“Muawiyyah has returned to his Lord,” said the governor Walid ibn Utbah when Husayn entered. “Ameerul Mumineen Yazid ibn Muawiyyah, demands that you give him bay’ah and prove your loyalty to the regime.”
“From Allah we come, and to Him is our return,” said Husayn. “Something as important as the pledge should be done in public so the entire community can bear witness.”
“Do not fall for that,” said Marwan ibn Al-Hakam, standing behind Walid. Marwan was the former governor of Medina, and had once been Caliph Uthman’s secretary. “Do not let him leave without getting his pledge.”
“He is the grandson of the Messenger of Allah,” replied Walid. “What would you have me do? Put him in fetters until he pledges?”
“By Allah!” hissed Marwan. “If he leaves without taking the pledge, you’ll never get it without a fight. Take his pledge or take off his head.”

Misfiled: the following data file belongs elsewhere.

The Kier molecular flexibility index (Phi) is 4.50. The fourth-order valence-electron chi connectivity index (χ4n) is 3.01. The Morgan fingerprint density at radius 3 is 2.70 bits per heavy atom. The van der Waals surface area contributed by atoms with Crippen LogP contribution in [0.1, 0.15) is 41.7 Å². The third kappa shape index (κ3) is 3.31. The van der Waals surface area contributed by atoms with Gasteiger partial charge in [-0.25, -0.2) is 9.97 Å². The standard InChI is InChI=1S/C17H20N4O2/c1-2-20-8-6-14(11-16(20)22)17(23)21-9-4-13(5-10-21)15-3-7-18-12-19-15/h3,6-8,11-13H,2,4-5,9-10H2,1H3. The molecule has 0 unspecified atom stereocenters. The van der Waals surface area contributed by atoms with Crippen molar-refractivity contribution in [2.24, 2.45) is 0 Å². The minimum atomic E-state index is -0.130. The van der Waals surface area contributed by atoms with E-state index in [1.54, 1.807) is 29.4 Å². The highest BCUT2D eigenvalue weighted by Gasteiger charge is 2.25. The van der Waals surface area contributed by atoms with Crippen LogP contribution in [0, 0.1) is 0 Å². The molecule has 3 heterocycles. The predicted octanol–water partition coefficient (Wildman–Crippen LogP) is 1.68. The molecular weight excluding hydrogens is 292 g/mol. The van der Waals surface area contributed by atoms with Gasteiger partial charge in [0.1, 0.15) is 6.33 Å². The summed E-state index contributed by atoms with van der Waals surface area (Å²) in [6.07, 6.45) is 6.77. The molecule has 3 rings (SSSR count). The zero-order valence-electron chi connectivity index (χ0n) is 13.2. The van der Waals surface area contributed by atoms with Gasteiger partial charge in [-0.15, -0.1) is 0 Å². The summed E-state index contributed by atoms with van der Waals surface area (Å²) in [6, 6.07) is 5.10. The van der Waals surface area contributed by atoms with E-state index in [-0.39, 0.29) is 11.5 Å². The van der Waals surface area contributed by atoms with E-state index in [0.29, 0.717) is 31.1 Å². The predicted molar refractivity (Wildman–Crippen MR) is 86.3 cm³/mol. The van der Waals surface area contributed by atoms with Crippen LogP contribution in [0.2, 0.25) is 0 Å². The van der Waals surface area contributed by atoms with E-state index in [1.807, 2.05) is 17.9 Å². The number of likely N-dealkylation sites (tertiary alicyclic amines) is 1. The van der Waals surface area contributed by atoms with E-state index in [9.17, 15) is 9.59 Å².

“You son of a blue-eyed woman,” spat Husayn. “You dare call me a liar? You dare threaten me? You are the liar and the sinner.”
Husayn turned and stormed away. With each step, he expected Walid to arrest him.
Instead, the governor and Marwan argued about whose fault is was that he was getting away.
المدينة المنورة ستين سنة هجرية
Medina 60 AH
Asma bint Abi Bakr listened to the conversation outside.
“Don’t rush me,” she heard her son say. “This is a big thing you’re asking me for. I need more time.”
“The governor wants an answer,” the other man replied.
“And I will give him one soon enough!” her son shot back. She heard his footsteps grow louder as he approached the house.
“How many does that make?” she asked her son as he entered.
“That’s the fourth messenger today,” he responded.
“Any word from Ibn Ali?”
“He met with the governor but he hasn’t pledged yet.”
Asma knew Husayn would never give Yazid the bay’ah. He had that proud, self-righteous streak just like his father. All of the Shi’iatu Ali acted as if the rest of the Muslims had done some great wrong to them.
It was a shame what happened to Ali, she admitted. But he brought it on himself by fighting her sister and allying with those flaky Iraqis.